This is Marcel Fafchamps
from Stanford University.
And today, I'd like to talk to you
about how markets for goods and labor
must adapt to allow development.
Successful development requires shifts
from home-based production
to market exchange,
which allows gain from specialization,
and it also requires
shifts from production
in very small and informal enterprises
to large and modern firms,
which allows important increases
So just to explain a little bit more,
gains from specialization come
from people performing single tasks
at which they become very good.
This goes back all the way to Adam Smith
who had a beautiful example of that
in his pin factory parable
where he said that
when people manufacture pins,
they're going to be
much more productive if,
instead of every worker
manufacturing the pin
from beginning to finish,
they basically specialize in a task
and they get very good at that task.
Well, that's again from socialization.
And in home-based production,
people do many, many, many tasks
over the course of a day,
think about, you know,
what farming households do
in a poor developing economy,
they will fetch water,
they will collect firewood,
they'll look after their children,
they'll work in the fields,
prepare food, process food,
look after the elderly and so on,
and even cut my hair.
So all those things they'll be doing
over the course of a day
or this work over the course
of a weekend.
You know, they can do those things
but they're not necessarily
very good at it.
I don't think I'm going to get
the same haircut from my sister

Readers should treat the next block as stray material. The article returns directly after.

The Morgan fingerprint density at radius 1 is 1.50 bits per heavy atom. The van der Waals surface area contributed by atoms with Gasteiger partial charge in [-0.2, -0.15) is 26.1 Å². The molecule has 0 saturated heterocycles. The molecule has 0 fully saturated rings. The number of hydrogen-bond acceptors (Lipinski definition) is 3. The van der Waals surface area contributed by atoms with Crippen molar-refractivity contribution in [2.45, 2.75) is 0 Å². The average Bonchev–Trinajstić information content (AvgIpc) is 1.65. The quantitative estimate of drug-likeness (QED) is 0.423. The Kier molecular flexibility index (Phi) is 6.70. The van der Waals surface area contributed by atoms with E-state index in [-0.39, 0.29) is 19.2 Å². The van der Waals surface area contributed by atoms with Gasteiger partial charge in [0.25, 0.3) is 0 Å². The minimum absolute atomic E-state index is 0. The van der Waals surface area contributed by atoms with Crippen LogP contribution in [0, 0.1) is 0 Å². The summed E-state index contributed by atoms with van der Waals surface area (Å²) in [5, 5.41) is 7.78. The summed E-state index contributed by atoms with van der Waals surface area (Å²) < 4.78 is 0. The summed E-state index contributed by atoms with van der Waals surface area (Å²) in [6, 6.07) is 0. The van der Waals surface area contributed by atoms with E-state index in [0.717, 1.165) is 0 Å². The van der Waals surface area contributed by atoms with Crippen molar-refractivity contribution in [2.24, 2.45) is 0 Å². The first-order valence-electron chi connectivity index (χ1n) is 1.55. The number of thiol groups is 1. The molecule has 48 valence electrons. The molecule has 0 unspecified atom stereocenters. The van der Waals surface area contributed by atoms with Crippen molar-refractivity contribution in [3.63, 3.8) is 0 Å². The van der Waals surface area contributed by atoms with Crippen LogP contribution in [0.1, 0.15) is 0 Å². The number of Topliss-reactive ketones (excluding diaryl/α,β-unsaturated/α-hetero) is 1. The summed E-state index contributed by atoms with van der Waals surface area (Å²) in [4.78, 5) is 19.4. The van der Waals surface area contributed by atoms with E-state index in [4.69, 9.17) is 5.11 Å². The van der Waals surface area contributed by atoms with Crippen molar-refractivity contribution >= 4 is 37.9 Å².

as I would get from Vidal Sassoon.
So that's the idea of gains
And for people
to be willing to specialize,
they must face a large enough
body of consumers
who are going to be
accessing their services.
That's why you need to be able
to access a large number of people
and that's achieved through the market,
through market exchange.
The role of large and modern firms
because very small businesses
cannot use a lot of modern technology,
they'll not use modern technology
you know, their equipment
is going to be very small
and very old fashioned,
and they don't use modern technology
for accessing consumers,
for marketing their products,
for warehousing, for transportation
and all that.
So to access increases in productivity,
you need to produce it
on a larger scale.
And that's only feasible
if there are larger
modern oriented firms.
Now these different modes
of production and exchange
cannot happen on their own.
They require improvement
to bring down the cost of exchange
If you want to expand market exchange,
you need to bring people together,
so you need to build roads,
you need to build telephone lines
and make it possible for them
to sell their products
and access consumers broadly.
But you also need different norms
to allow efficient form of exchange
either across end producers,
or if it's within a firm,
across employers and employees.
And so shifts in a stretch of production
are sanctioned for development,
but they can be held back
in adjusting norms of behavior.